Election Mayhem 3: Green Issues

Tomorrow (if you haven’t already taken the postal vote option) you’ll hopefully be taking yourself down to your local polling station.

For many it feels like we could be at important a turning point politically. Personally, who to vote for in this election has been the easiest choice so far since I first got to officially mark down my X in 1992. My choice has been made on a number of different fronts: the economy and the current job situation, education and the potential school life my children will have, plans for national security and more.

However for me probably the biggest issue is how the different parties propose to deal with the climate change chaos that we are about to face.

The Ask the Climate Question coalition organised a debate between Ed Miliband, Greg Clark, Simon Hughes and Darren Johnson. The event also featured video blogs from the leaders Brown, Cameron and Clegg available in the Independent.

Last Monday was the election agenda’s ‘Climate Change Day’ and the three main parties published their green’ manifestos:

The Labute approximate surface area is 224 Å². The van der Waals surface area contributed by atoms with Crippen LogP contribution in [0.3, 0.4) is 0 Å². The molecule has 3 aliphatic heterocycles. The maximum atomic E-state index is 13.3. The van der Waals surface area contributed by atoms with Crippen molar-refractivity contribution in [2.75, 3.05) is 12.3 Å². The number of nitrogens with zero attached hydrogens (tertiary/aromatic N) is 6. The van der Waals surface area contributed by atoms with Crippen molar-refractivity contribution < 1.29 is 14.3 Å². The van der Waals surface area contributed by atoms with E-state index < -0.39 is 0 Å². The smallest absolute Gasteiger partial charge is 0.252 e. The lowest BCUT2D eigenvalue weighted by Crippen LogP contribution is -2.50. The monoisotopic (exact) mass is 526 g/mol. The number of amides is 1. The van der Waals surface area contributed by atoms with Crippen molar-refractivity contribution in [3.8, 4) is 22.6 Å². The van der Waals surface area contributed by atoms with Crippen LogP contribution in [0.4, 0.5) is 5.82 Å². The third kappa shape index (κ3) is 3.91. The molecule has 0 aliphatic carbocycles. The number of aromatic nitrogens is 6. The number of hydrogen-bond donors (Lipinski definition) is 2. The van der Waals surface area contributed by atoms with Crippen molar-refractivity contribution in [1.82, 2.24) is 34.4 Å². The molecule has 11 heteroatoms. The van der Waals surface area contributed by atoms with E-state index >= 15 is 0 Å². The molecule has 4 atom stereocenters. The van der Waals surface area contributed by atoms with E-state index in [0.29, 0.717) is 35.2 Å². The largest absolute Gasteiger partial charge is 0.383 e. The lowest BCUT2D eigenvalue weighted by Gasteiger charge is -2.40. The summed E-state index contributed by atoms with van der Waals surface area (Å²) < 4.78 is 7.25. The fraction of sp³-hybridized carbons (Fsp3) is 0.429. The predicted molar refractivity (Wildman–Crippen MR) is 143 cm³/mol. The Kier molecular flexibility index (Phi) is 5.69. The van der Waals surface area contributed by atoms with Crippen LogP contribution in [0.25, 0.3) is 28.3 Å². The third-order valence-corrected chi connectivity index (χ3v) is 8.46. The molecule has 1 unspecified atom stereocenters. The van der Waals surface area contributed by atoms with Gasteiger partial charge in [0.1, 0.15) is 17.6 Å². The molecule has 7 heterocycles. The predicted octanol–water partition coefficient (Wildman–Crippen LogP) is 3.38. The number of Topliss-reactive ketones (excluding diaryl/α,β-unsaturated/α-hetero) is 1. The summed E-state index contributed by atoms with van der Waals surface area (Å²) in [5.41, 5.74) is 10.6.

To sum up:

Liberal Democrats

  • Set target for a zero-carbon UK, but allow 10% of emissions to be offset overseas.
  • Spend £3.1bn in the first year on a green jobs stimulus which will lead to 100,000 jobs.
  • Tax planes, not passengers, to discourage empty flights, and tax short-haul flights more if trains or coaches are available.
  • A road-pricing scheme, making motorists pay for their use, offset by scrapping the vehicle excise duty tax disc.
  • Tax financial transactions and aviation and shipping emissions to help poorer countries moderate and adapt to climate change.
  • Rule out a new generation of nuclear power on the grounds of expense – a “big hole” in electricity generation, says Labour.
  • Scrap the new Infrastructure Planning Commission and return decision-making to local people – risks delays to renewable energy projects.
  • Commit the UK to a target of 40% emissions cut by 2020, breaking step with the EU.
  • Cut rail fares and make Network Rail refund one-third of ticket cost if rail replacement bus services are used.
  • £400 eco cashback scheme for new double glazing, boilers or solar panels.
  • Double woodland by 2005 and policies to “increase tranquillity” in the countryside.
  • Prevent “garden-grabbing” development by designating them as greenfield sites.


  • Introduce an Emissions Performance Standard to set a legal limit on the emissions from power stations.
  • Deliver a 10 per cent cut in central government carbon emissions within 12 months of coming to office.
  • Create four carbon capture and storage equipped power plants;
  • Deliver an offshore electricity grid and establish at least two Marine Energy Parks.
  • Allow communities that host renewable energy projects like wind farms to keep the additional business rates they generate for six years.
  • Provide incentives for smaller-scale energy generation.